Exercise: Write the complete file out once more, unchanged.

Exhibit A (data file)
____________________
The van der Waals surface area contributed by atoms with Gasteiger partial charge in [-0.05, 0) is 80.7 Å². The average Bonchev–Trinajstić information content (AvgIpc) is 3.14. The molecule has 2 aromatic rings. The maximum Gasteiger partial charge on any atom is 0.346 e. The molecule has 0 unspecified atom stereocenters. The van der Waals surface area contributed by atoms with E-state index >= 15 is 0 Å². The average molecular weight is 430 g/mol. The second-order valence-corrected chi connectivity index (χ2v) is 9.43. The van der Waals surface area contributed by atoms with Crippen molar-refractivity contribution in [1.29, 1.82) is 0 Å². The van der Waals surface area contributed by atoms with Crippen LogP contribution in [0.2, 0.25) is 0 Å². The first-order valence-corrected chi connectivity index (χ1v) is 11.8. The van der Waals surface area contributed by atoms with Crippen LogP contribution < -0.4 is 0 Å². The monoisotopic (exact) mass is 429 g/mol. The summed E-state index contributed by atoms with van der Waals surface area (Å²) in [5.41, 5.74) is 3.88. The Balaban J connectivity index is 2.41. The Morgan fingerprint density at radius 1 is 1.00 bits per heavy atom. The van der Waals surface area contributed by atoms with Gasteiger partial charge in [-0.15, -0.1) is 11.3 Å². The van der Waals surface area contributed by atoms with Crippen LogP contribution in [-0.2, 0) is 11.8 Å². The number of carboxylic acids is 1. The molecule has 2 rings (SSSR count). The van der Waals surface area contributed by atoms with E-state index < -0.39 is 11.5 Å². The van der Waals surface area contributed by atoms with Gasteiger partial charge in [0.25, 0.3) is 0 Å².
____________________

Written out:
The van der Waals surface area contributed by atoms with Gasteiger partial charge in [-0.05, 0) is 80.7 Å². The average Bonchev–Trinajstić information content (AvgIpc) is 3.14. The molecule has 2 aromatic rings. The maximum Gasteiger partial charge on any atom is 0.346 e. The molecule has 0 unspecified atom stereocenters. The van der Waals surface area contributed by atoms with E-state index >= 15 is 0 Å². The average molecular weight is 430 g/mol. The second-order valence-corrected chi connectivity index (χ2v) is 9.43. The van der Waals surface area contributed by atoms with Crippen molar-refractivity contribution in [1.29, 1.82) is 0 Å². The van der Waals surface area contributed by atoms with Crippen LogP contribution in [0.2, 0.25) is 0 Å². The first-order valence-corrected chi connectivity index (χ1v) is 11.8. The van der Waals surface area contributed by atoms with Crippen LogP contribution < -0.4 is 0 Å². The monoisotopic (exact) mass is 429 g/mol. The summed E-state index contributed by atoms with van der Waals surface area (Å²) in [5.41, 5.74) is 3.88. The Balaban J connectivity index is 2.41. The Morgan fingerprint density at radius 1 is 1.00 bits per heavy atom. The van der Waals surface area contributed by atoms with Gasteiger partial charge in [-0.15, -0.1) is 11.3 Å². The van der Waals surface area contributed by atoms with Crippen LogP contribution in [-0.2, 0) is 11.8 Å². The number of carboxylic acids is 1. The molecule has 2 rings (SSSR count). The van der Waals surface area contributed by atoms with E-state index < -0.39 is 11.5 Å². The van der Waals surface area contributed by atoms with Gasteiger partial charge in [0.25, 0.3) is 0 Å².